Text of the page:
Cinema Review – Violette

The true story of the relationship between Violette Leduc (Emmanuelle Devos) and Simone de Beauvoir (Sandrine Kiberlain) as they struggle to be honest writers, and gain recognition for women.

The idea behind Violette is an interesting one; Violette Leduc seems to have been a woman who struggled throughout her life; for love, for recognition as a writer and for friendship. To juxtapose her with Simone de Beauvoir then, is potentially fascinating, as it seems that de Beauvoir didn’t struggle for any of the above. The trouble is though, that Martin Provost, Marc Abdelnour and René de Ceccatty’s screenplay makes Leduc an incredibly familiar character; we have seen this struggle before in the life of Sylvia Plath and any number of other great women whose life was not plain sailing, so the challenge here is to make the story engaging and the central character relatable…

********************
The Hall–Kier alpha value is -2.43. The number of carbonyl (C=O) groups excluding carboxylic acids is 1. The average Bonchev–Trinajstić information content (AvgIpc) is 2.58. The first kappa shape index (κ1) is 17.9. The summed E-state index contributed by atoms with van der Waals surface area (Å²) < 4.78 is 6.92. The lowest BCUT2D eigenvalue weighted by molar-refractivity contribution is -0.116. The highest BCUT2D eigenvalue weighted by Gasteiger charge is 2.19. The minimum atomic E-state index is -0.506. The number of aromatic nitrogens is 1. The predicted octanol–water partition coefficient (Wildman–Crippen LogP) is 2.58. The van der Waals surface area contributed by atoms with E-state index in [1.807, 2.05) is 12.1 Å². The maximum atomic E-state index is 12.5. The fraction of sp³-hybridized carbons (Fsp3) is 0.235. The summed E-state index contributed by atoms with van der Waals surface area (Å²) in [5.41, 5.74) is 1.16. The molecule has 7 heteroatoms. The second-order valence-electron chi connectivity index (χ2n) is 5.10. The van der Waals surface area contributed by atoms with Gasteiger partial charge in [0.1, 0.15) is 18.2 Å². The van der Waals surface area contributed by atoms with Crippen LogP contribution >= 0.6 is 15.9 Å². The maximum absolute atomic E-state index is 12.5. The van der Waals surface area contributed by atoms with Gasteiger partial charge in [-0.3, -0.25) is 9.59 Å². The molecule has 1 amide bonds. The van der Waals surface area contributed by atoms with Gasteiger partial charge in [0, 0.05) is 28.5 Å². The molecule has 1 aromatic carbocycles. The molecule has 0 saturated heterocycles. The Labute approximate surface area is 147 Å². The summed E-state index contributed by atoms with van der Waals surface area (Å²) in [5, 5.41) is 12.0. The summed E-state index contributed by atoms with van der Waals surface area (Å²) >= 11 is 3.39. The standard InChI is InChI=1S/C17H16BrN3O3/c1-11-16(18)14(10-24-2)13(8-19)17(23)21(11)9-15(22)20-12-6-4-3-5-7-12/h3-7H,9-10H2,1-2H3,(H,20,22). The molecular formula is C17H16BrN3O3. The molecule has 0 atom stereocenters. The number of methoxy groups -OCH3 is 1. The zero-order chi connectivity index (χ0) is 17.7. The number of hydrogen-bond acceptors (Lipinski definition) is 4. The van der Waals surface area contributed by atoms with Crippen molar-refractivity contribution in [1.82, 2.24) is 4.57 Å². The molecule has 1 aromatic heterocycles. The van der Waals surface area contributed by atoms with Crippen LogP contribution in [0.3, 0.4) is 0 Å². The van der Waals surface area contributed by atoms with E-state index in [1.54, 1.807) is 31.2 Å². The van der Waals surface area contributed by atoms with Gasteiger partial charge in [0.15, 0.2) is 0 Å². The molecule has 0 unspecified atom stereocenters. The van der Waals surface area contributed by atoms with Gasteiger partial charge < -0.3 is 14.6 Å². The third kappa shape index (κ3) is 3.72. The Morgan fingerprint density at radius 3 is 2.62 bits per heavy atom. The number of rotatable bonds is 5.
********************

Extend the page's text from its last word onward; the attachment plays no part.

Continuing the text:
Emmanuelle Devos and Sandrine Kiberlain both give powerful performances in the film, and do immensely well with the material they are given. Their performances compliment one another, as Devos is wild and unmanageable at times, whereas Kiberlain is almost always restrained and calm. The rest of the cast is made up of Oliver Gourmet, Catherine Heigel and Oliver Py.

The fault of the film does not lie with the performances, instead, it the story is let down by a drawn out and familiar script; seemingly small moments in Leduc’s life are drawn out to fill the screen, and the big ones, the important ones, almost always take place behind closed doors. As well as this, the film suffers from feeling incredibly similar to the life of Sylvia Plath; a story that has been told many times over.

Martin Provost has coaxed fantastic performances from his actors, but allows the film to meander and drift without any sense of direction, meaning that Leduc’s story feels like that of an irrational and hysterical liar, rather than that of a woman who struggled to change the landscape for women in France.

In all, Violette is a film populated with great performances, and the potential of a great idea, that is let down by a messy script, meandering direction and too long a running time.

Rating: 2/5

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